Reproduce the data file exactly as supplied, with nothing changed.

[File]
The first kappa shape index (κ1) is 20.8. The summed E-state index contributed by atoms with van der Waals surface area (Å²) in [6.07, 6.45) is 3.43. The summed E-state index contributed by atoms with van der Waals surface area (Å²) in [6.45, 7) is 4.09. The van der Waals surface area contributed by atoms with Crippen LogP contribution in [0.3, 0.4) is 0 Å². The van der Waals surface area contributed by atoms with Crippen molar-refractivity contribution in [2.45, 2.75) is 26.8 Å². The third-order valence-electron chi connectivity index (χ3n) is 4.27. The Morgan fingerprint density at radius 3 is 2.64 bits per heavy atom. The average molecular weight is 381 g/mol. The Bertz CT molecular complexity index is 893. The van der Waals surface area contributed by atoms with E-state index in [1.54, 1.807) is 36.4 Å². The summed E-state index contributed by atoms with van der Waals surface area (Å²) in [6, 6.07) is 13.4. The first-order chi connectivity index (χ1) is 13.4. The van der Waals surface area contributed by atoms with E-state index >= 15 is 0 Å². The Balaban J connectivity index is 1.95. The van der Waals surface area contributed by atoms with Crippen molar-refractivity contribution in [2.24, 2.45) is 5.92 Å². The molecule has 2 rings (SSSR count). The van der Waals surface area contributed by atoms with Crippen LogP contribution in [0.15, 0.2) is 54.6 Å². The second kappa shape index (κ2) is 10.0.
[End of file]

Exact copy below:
The first kappa shape index (κ1) is 20.8. The summed E-state index contributed by atoms with van der Waals surface area (Å²) in [6.07, 6.45) is 3.43. The summed E-state index contributed by atoms with van der Waals surface area (Å²) in [6.45, 7) is 4.09. The van der Waals surface area contributed by atoms with Crippen LogP contribution in [0.3, 0.4) is 0 Å². The van der Waals surface area contributed by atoms with Crippen molar-refractivity contribution in [2.45, 2.75) is 26.8 Å². The third-order valence-electron chi connectivity index (χ3n) is 4.27. The Morgan fingerprint density at radius 3 is 2.64 bits per heavy atom. The average molecular weight is 381 g/mol. The Bertz CT molecular complexity index is 893. The van der Waals surface area contributed by atoms with E-state index in [1.54, 1.807) is 36.4 Å². The summed E-state index contributed by atoms with van der Waals surface area (Å²) in [6, 6.07) is 13.4. The first-order chi connectivity index (χ1) is 13.4. The van der Waals surface area contributed by atoms with E-state index >= 15 is 0 Å². The Balaban J connectivity index is 1.95. The van der Waals surface area contributed by atoms with Crippen molar-refractivity contribution in [2.24, 2.45) is 5.92 Å². The molecule has 2 rings (SSSR count). The van der Waals surface area contributed by atoms with Crippen LogP contribution in [0.15, 0.2) is 54.6 Å². The second kappa shape index (κ2) is 10.0.